India’s central bank likely to cut rates despite inflation risk

Economists expect liquidity and regulatory measures from the Reserve Bank of India to address demand shocks and financial market dislocations. (AFP file photo)
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Updated 03 August 2020

India’s central bank likely to cut rates despite inflation risk

  • Annual retail inflation rose in June to 6.09 percent from 5.84 percent in March
  • Country was placed under one of the strictest lockdowns in the world in late March

MUMBAI: India’s worsening economic outlook as coronavirus cases soar has raised the chance the central bank will cut interest rates at its policy review on Thursday, in spite of inflationary pressures.
Around two-thirds of economists in a Reuters poll expect the Reserve Bank of India (RBI) to cut the repo rate by another 25 basis points (bps) on Aug. 6 to a record low of 3.50 percent, and once more next quarter.
“High inflation has added confusion to the Reserve Bank’s policy outlook, but given the state of aggregate demand, we forecast the RBI will continue easing,” said Rahul Bajoria, economist at Barclays who expects a 25-bp cut.
Annual retail inflation rose in June to 6.09 percent from 5.84 percent in March, remaining above the RBI’s medium-term target range of 2 percent-6 percent.
The RBI’s recent policies have focused on financial stability and the need to support growth despite the price target.
The country was placed under one of the strictest lockdowns in the world in late March for over two months to halt the spread of the coronavirus. The government gradually eased restrictions in June although infections continue to rise.
The poll showed most analysts expect the economy to contract 20 percent in the June quarter versus the April forecast of a 5.2 percent fall and remain in negative terrain until the December quarter.
For the full year 2020/21, the economy is likely to shrink 5.1 percent, which would be its weakest performance since 1979, a sharp contrast to the 1.5 percent expansion forecast in April.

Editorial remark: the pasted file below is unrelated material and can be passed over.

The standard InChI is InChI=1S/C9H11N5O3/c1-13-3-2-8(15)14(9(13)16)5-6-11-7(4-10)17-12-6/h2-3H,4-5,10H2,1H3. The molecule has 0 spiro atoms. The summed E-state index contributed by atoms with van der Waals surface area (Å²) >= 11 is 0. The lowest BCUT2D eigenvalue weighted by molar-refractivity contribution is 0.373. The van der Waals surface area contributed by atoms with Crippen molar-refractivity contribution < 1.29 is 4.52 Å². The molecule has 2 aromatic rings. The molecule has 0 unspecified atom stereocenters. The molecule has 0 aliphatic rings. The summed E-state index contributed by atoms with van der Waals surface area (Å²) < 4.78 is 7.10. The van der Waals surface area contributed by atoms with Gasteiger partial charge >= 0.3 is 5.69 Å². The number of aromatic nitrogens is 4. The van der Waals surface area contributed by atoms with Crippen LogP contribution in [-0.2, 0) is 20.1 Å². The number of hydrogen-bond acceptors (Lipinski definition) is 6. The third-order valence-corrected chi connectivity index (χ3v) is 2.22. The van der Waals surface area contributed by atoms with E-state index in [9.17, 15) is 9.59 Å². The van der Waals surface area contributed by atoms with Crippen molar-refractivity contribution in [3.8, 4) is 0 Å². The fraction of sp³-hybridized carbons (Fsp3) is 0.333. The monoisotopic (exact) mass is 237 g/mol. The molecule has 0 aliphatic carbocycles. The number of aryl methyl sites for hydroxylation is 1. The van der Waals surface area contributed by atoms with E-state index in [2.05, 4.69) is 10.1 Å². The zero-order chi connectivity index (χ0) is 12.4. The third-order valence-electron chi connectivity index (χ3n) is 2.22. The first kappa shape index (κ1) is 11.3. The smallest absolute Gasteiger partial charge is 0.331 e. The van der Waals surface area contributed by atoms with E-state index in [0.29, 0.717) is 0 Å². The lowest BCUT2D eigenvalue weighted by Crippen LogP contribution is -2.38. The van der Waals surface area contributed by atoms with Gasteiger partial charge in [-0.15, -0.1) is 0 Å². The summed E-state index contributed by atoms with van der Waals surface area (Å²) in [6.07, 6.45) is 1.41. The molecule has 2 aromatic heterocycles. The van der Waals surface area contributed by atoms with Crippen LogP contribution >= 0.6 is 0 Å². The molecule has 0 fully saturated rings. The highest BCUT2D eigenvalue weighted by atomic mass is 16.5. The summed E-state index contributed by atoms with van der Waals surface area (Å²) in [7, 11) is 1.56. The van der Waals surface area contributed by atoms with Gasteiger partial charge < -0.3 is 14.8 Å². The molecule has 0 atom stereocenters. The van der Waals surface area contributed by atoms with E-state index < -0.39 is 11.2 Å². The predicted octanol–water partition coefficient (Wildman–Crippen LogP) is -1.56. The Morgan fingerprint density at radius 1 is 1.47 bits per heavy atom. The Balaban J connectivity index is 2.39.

Apart from rate cuts, Upasna Bharadwaj, economist at Kotak Mahindra Bank, expects liquidity and regulatory measures from the RBI to address demand shocks and financial market dislocations.
“RBI may look to widen the policy corridor to 75 bps by easing reverse repo by a higher quantum,” she said, adding that though they expect a 25-bp rate cut, it may not be effective in the current environment.
The RBI has already reduced the repo rate by a total of 115 basis points since February, on top of the 135 basis points in an easing cycle last year, from 6.50 percent, responding to slowing growth.
Some economists, however, feel it may be prudent for the RBI to pause in August before resuming its rate-cutting cycle once inflation has stabilized.
Weakness in growth versus above-target inflation, improving indicators and concerns over inflation expectations will put the RBI in a tough spot, said DBS economist Radhika Rao.
“It will be a close call, but we see slightly higher odds for a pause.”


Central bank: India has seen the worst, barring another wave of COVID-19

Updated 24 min 37 sec ago

Central bank: India has seen the worst, barring another wave of COVID-19

  • ‘Recent shifts in the macroeconomic landscape have brightened the outlook’
  • Central bank: Growth will be mostly consumption driven

MUMBAI: Barring another wave of COVID-19 infections, the worst is over for India’s economy and policymakers may soon have more room to support a recovery, the central bank said in its January bulletin released on Thursday.
“Recent shifts in the macroeconomic landscape have brightened the outlook, with GDP in striking distance of attaining positive territory and inflation easing closer to the target,” the Reserve Bank of India (RBI) said in an article on the state of the economy.
“If these movements sustain, policy space could open up to further support the recovery,” it added.
The RBI slashed interest rates early last year to cushion the shock from the coronavirus crisis, but has left rates unchanged in recent months, cautious of rising inflation.
The RBI expects Asia’s third-largest economy to contract by 7.5 percent in the current fiscal year to March, but analysts believe it is likely to escape recession and see modest growth in the current quarter.
Growth will be mostly consumption driven, the RBI said.
The need to kickstart investment is growing more urgent to secure a durable turnaround and a sustainable growth trajectory, the RBI said.
It also added that the cash sitting idly on the balance sheet of companies and banks and the funds parked with it at the reverse repo must find their way toward productive sectors and into real spending on investment activity, before it imposes a persistent deflationary weight on real activity.
The RBI said stress on financial sector balance sheets could increase, but banks are in a better position now than they were during the 2008 global financial crisis.
It also noted a “vigorous resumption” of government spending which acts as an important growth driver when all other components of GDP are in deep retrenchment due to the pandemic.
“Recent high frequency indicators suggest that the recovery is getting stronger in its traction and soon the winter of our discontent will be made glorious summer,” the RBI wrote, quoting William Shakespeare.